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Vision Res. 1993 May;33(8):1133-49.

Spatial frequency adaptation and contrast gain control.

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  • 1Visual Sciences Center, University of Chicago, IL 60637.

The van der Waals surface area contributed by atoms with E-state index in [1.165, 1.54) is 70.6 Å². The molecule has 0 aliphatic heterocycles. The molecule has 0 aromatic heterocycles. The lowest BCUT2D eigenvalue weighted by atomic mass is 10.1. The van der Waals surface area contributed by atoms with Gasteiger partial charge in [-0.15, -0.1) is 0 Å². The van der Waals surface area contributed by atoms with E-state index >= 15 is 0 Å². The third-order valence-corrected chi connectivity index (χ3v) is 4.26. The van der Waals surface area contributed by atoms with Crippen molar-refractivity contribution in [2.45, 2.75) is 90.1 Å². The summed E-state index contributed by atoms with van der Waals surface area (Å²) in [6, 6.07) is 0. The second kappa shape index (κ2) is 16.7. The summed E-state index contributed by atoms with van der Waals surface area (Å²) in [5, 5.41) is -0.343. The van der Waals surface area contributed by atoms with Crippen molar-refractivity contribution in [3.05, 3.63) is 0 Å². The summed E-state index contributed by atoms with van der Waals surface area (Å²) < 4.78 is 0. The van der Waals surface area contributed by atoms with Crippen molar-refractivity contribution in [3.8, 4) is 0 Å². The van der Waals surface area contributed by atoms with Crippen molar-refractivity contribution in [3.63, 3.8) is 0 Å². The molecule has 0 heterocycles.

Spatial frequency adaptation is shown to cause a decrease in the exponent of the power law describing contrast increment thresholds. Next we show that spatial frequency adaptation produces almost no threshold elevation at a 30 msec test duration but a normal threshold elevation at 500 msec. Control experiments rule out an explanation in terms of sustained and transient mechanisms. Together these results show that spatial frequency adaptation cannot result from neuronal fatigue. The data can be explained by a contrast gain control network in which unit responses provide feedback signals that divide input contrast. Adaptation is hypothesized to produce an increase in the strength of this divisive feedback via temporary synaptic modification. A simple network model fits the data and also predicts both the magnitude and temporal dependence of the tilt aftereffect.

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